Thoughts about “Interweaving Performance Cultures”

Which kind of relation is created through interweaving processes? What can interweaving tell us about the potentiality of a relation? These are crucial questions for my approach to the concept of interweaving of performance cultures. As image interweaving points to the irreducible diversity of connections, which bring into relatedness not essentialist identities, but further hybrid forms. By that, it is noticeable that interweaving exceeds its threads allowing them to reach a particular and actual configuration beyond themselves. It is also a matter of the circulation of threads, in such a manner that they constantly flow and that they relate precisely through its movement.

Besides these motifs, I would like here to emphasize work and effect of the interface of translation. In both processes – of translating and interweaving, which are interrelated on several levels – there is no place for the illusion of a pure and immediate consonance, because their dynamic and their forms of connection are rather to be seen as the procedure of a negotiation and as its tentative result.

Translations make us remember that in interweaving spaces we roam from difference to difference. Their transitions are not only to be understood linguistically, but culturally in a broader sense. What matters is much more mediation, which can be experimented through diverse detours and which effectuate deviation and transformation ever and ever again. Such processes are only made possible – and this is the kind of interweaving I would like here to stress – when the involved actors assume the transformability of their premises and agree to put them at risk. The outset of the oscillating space for assemblies and new arrangements depends on the assumption of this sense of one’s own unstableness and therefore precariousness.

A dimension of how far translations can reach I received through interchanges among Amerindians known as Waiwai in Northern Amazonia, not only because of their dense interrelated cosmos and their amazing linguistic talent, but above all because of their conviction that a direct relation – as for example the one through eye contact, which is so important in Western ways of relating – is only an uncultivated and therefore minimal relation. Their translations provide and take care of the life and, to be more precise, the afterlife of a relation whilst engaging with its ripped and fringe laterality rather than with its permanence.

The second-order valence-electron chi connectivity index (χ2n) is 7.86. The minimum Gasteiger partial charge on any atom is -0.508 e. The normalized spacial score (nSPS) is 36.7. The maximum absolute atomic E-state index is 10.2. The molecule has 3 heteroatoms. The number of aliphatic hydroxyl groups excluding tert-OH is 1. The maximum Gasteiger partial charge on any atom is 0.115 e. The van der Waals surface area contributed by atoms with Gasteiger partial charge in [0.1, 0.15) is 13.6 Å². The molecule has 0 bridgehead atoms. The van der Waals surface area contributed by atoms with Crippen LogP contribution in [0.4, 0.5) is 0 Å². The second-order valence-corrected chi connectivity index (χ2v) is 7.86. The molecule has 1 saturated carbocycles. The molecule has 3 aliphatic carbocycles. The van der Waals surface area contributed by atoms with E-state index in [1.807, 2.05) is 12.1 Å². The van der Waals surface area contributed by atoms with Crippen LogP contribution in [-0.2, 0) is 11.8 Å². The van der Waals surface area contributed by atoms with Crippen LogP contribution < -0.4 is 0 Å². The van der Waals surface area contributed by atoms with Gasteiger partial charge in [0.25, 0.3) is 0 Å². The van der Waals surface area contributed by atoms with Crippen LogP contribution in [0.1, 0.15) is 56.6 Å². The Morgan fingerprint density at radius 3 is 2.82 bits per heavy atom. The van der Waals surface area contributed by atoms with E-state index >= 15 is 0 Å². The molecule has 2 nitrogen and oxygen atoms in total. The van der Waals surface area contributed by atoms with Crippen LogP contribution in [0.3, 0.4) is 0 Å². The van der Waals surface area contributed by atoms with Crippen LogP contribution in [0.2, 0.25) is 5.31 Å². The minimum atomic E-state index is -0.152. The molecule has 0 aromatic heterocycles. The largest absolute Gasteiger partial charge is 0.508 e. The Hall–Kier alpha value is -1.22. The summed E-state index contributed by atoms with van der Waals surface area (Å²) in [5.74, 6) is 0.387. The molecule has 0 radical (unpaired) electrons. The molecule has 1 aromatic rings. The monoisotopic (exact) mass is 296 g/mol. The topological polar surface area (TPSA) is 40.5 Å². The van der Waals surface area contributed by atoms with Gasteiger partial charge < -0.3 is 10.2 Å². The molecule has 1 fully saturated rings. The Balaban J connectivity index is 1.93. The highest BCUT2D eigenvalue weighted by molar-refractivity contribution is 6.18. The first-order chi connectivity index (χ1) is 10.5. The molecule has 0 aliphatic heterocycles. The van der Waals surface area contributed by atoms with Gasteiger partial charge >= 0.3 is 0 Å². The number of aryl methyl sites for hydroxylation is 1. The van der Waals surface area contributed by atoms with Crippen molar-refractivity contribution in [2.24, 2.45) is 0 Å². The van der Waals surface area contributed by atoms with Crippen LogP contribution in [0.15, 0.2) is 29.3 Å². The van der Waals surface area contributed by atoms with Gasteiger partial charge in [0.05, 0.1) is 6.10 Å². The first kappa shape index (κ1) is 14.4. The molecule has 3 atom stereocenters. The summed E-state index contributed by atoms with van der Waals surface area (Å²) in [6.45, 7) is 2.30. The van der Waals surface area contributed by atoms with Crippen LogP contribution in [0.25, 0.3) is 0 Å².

This kind of indirect lateral relation can be connected with the conceptual image of detour as described in the work of Hans Blumenberg, where Umweg (detour) appears as the device of excellence of cultural creations. In this approach detours are means of divergence and plurality in the face of the homogeneity promoted by the institutionalization of the shorter and more direct way. While from the point of view of a straight calculation detours are censured because of their imbalance of means and ends, Blumenberg sees in them opening forms of experience that permit diversity on the world and, even more, the diversity of worlds. Detours discover uncountable trajectories between one point and another and this not only in the cartographies of space, but also in the ones of culture, as can be seen in eminent cultural inventions such as metaphor and translation.

A task of translation could be followed by looking ethnographically at the state of emergence of the performance collectives, at their concrete negotiations and compromises, retreats and advances, pacts and strategies, tests and adaptations made by every new configuration. It seems to be crucial to investigate the transactions at work between the agents rather than the outcomes of such movements, their solidifications. Being able to be described as an afterlife through translations or as a life in constellations, this kind of togetherness broadens the range of possible relations experimented in the social performances of interweaving cultures.